Telkom launches data price war in effort to cut into Vodacom, MTN dominance

By Loni Prinsloo

(Bloomberg) — Telkom SA SOC Ltd., South Africa’s biggest landline phone carrier, is cutting prices for mobile data and offering free calls and text messages in a challenge to larger wireless rivals MTN Group Ltd. and Vodacom Group Ltd.

A shopper walks past a Telkom shop at a mall in Johannesburg February 26, 2016. REUTERS/Siphiwe Sibeko
A shopper walks past a Telkom shop at a mall in Johannesburg February 26, 2016. REUTERS/Siphiwe Sibeko

Telkom Mobile will offer smartphone packages ranging from R99 ($7) for 1 gigabyte of data to R999 for an unlimited deal, the Pretoria-based company said in a statement after the market closed on Thursday. Two of the six new plans – all called FreeMe – include free text messages and free phone calls to any network while the other four offer free calls to other Telkom customers.

South Africa’s two largest mobile operators, Johannesburg-based rivals Vodacom and MTN, charge customers as much as R150 for 1 gigabyte of data, according to data released by Research ICT Africa this week.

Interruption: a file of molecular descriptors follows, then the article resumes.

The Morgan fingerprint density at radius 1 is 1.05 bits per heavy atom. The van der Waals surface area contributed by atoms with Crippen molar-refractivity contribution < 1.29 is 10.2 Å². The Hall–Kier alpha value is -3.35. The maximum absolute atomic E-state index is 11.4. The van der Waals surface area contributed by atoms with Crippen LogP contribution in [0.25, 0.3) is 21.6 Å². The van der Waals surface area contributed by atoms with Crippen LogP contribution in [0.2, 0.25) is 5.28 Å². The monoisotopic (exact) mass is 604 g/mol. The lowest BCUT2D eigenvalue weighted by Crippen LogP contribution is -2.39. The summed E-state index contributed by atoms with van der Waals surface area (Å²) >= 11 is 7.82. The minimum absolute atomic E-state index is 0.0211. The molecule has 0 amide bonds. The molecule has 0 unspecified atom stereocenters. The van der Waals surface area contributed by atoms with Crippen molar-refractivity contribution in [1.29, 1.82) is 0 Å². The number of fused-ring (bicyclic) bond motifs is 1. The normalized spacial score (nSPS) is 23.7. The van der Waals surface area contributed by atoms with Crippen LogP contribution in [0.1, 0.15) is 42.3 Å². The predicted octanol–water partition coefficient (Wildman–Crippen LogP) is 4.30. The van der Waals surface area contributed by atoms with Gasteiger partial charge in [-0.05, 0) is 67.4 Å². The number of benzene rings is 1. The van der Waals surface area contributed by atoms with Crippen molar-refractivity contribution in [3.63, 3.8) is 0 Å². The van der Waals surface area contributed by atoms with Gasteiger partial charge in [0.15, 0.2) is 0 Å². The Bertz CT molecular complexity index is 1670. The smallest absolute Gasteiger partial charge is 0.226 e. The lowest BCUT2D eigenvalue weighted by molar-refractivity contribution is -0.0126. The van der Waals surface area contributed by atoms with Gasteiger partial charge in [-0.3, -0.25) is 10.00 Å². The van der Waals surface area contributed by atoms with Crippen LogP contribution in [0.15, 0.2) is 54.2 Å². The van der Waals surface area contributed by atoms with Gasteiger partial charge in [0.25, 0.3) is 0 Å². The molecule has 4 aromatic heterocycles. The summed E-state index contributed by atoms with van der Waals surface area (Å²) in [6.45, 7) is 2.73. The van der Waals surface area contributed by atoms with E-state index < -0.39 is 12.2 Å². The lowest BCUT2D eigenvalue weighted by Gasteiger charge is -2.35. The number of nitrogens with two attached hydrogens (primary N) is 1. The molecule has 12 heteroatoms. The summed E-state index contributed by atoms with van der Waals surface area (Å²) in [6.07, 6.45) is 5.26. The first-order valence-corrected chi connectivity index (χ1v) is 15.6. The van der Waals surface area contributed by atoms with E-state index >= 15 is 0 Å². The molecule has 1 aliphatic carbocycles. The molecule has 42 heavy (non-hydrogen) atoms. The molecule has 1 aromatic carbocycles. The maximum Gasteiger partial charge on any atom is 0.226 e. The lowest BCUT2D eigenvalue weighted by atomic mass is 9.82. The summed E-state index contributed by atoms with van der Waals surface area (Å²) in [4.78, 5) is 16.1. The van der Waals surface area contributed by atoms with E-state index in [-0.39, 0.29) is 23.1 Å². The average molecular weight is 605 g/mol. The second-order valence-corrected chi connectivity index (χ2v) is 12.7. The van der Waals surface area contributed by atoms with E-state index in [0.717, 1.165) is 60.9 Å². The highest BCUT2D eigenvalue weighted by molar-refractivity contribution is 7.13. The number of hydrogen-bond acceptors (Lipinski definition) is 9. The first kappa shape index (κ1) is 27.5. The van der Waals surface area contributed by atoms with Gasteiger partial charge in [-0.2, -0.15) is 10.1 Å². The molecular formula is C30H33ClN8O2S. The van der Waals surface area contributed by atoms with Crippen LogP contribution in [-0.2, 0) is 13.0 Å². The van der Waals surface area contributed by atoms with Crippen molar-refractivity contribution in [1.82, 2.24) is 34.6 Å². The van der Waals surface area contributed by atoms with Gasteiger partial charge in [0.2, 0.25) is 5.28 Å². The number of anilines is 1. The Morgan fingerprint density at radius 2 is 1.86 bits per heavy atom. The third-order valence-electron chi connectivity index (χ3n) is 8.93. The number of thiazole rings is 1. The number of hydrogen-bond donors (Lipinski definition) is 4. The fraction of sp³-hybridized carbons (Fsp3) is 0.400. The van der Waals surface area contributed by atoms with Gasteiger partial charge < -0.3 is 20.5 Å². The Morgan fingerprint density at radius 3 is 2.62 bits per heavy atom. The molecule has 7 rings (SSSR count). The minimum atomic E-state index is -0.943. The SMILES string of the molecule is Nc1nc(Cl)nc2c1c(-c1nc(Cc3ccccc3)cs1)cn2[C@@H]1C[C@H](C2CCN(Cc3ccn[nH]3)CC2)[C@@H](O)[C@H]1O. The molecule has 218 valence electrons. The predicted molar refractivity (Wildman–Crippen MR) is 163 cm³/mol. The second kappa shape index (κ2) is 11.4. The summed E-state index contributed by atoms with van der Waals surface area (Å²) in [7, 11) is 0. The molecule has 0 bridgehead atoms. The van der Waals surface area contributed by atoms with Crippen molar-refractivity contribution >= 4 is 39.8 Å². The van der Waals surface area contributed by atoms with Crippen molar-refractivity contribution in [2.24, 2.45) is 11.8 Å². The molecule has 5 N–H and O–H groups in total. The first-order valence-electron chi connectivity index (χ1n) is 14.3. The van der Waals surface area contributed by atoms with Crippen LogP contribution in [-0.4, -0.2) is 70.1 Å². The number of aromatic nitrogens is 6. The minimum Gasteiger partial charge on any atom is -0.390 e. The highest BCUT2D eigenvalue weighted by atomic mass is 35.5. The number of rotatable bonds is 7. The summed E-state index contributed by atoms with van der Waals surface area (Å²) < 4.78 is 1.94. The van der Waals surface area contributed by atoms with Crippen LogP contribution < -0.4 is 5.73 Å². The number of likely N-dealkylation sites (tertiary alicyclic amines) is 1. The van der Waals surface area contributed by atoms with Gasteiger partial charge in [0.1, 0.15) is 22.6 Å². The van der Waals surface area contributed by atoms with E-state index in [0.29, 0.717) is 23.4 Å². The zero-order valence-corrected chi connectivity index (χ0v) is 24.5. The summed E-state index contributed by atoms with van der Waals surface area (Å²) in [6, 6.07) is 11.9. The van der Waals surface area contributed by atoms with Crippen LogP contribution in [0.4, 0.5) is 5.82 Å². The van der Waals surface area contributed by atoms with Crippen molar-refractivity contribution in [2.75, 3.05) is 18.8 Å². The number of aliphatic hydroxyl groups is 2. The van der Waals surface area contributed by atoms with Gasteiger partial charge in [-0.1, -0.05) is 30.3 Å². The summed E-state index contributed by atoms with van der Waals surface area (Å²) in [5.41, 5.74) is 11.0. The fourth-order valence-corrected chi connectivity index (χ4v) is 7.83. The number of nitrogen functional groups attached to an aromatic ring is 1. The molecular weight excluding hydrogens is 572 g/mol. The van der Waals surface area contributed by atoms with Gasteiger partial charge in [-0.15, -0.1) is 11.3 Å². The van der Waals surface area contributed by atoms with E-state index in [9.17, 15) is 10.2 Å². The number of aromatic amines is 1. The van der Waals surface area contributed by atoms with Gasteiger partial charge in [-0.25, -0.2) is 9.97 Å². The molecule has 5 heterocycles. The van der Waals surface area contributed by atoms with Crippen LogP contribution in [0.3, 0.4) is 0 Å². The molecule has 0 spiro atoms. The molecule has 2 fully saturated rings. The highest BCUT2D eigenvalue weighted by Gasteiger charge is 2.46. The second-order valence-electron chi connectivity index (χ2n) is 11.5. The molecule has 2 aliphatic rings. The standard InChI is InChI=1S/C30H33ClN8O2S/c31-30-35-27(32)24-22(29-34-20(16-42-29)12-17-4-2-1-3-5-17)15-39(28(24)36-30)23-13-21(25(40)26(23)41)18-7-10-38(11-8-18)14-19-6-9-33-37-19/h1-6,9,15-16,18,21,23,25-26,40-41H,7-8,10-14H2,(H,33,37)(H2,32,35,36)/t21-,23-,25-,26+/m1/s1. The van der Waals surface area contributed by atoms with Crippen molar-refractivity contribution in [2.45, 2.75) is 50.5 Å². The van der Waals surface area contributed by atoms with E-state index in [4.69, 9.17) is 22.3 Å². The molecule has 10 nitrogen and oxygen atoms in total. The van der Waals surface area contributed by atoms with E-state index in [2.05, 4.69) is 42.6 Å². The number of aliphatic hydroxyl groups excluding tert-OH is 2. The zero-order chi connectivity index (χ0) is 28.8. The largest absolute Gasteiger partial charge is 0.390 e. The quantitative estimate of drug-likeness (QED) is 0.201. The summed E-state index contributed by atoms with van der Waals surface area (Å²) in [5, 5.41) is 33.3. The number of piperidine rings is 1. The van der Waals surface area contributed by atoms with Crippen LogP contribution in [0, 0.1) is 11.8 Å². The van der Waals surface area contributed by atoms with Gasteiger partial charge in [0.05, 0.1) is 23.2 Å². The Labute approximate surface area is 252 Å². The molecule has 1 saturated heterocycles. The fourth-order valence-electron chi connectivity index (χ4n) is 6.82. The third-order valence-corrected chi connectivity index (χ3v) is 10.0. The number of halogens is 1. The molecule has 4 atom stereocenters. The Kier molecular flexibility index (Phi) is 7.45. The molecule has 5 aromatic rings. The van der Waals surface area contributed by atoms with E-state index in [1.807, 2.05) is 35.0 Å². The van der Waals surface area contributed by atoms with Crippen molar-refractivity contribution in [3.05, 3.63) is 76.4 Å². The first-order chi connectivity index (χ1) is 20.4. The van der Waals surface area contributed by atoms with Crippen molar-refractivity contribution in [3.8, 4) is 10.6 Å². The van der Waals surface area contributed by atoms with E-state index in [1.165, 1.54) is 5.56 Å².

“We believe this is the most competitive pricing in the industry,” said Telkom’s head of consumer business, Attila Vitai. “Data has become the central requirement for most smartphone users, so that is what we have prioritized.”

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Telkom has been struggling to expand its mobile business and walked away from an acquisition of Cell C Pty Ltd., South Africa’s third-largest mobile operator, last year after the parties couldn’t agree on a price. Telkom Mobile was set up more than five years ago and has 2.6 percent of the country’s mobile market. The company is seeking to expand that part of the business to help offset the decline in landline usage in Africa’s most industrialized economy.

Telkom shares were unchanged at 64.50 rand at the close in Johannesburg on Thursday, valuing the operator at 34 billion rand. The stock has gained 0.3 percent this year, compared with a 4.5 percent increase on the FTSE/JSE Africa All Share Index. The former state monopoly is still 39 percent owned by the South African government.

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